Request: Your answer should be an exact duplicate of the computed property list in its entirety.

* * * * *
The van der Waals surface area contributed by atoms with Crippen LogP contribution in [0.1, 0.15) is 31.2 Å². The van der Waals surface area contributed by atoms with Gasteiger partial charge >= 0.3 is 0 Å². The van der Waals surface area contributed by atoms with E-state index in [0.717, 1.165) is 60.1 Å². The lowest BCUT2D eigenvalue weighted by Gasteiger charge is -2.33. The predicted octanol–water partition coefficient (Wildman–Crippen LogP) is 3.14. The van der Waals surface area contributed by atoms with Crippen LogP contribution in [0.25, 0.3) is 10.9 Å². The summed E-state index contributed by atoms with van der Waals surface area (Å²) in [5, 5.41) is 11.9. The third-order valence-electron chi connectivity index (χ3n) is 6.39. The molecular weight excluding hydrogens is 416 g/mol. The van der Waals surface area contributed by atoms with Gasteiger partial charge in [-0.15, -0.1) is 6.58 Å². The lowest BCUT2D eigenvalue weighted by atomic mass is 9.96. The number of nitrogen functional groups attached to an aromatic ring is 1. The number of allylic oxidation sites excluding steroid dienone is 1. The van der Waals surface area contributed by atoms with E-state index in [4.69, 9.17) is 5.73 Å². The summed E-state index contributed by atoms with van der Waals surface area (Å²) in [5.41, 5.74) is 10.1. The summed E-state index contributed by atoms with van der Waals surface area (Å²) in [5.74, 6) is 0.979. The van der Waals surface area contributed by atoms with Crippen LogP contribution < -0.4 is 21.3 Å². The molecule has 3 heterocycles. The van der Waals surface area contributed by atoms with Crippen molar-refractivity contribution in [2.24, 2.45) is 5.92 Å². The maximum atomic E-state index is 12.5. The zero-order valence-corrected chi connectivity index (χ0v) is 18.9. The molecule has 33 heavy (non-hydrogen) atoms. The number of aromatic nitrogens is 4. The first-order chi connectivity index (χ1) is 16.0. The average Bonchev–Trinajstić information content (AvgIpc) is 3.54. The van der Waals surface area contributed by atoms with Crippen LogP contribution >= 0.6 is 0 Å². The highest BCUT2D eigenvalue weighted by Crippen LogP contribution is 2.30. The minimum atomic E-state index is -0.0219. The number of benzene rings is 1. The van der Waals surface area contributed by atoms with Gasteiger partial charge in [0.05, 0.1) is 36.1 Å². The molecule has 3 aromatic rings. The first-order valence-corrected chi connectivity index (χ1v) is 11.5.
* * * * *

The van der Waals surface area contributed by atoms with Crippen LogP contribution in [0.1, 0.15) is 31.2 Å². The van der Waals surface area contributed by atoms with Gasteiger partial charge >= 0.3 is 0 Å². The van der Waals surface area contributed by atoms with E-state index in [0.717, 1.165) is 60.1 Å². The lowest BCUT2D eigenvalue weighted by Gasteiger charge is -2.33. The predicted octanol–water partition coefficient (Wildman–Crippen LogP) is 3.14. The van der Waals surface area contributed by atoms with Crippen LogP contribution in [0.25, 0.3) is 10.9 Å². The summed E-state index contributed by atoms with van der Waals surface area (Å²) in [5, 5.41) is 11.9. The third-order valence-electron chi connectivity index (χ3n) is 6.39. The molecular weight excluding hydrogens is 416 g/mol. The van der Waals surface area contributed by atoms with Gasteiger partial charge in [-0.15, -0.1) is 6.58 Å². The lowest BCUT2D eigenvalue weighted by atomic mass is 9.96. The number of nitrogen functional groups attached to an aromatic ring is 1. The number of allylic oxidation sites excluding steroid dienone is 1. The van der Waals surface area contributed by atoms with E-state index in [4.69, 9.17) is 5.73 Å². The summed E-state index contributed by atoms with van der Waals surface area (Å²) in [5.41, 5.74) is 10.1. The summed E-state index contributed by atoms with van der Waals surface area (Å²) in [5.74, 6) is 0.979. The van der Waals surface area contributed by atoms with Crippen LogP contribution < -0.4 is 21.3 Å². The molecule has 3 heterocycles. The van der Waals surface area contributed by atoms with Crippen molar-refractivity contribution in [2.24, 2.45) is 5.92 Å². The maximum atomic E-state index is 12.5. The zero-order valence-corrected chi connectivity index (χ0v) is 18.9. The molecule has 33 heavy (non-hydrogen) atoms. The number of aromatic nitrogens is 4. The first-order chi connectivity index (χ1) is 16.0. The average Bonchev–Trinajstić information content (AvgIpc) is 3.54. The van der Waals surface area contributed by atoms with Crippen LogP contribution >= 0.6 is 0 Å². The highest BCUT2D eigenvalue weighted by Crippen LogP contribution is 2.30. The minimum atomic E-state index is -0.0219. The number of benzene rings is 1. The van der Waals surface area contributed by atoms with Gasteiger partial charge in [0.05, 0.1) is 36.1 Å². The molecule has 3 aromatic rings. The first-order valence-corrected chi connectivity index (χ1v) is 11.5.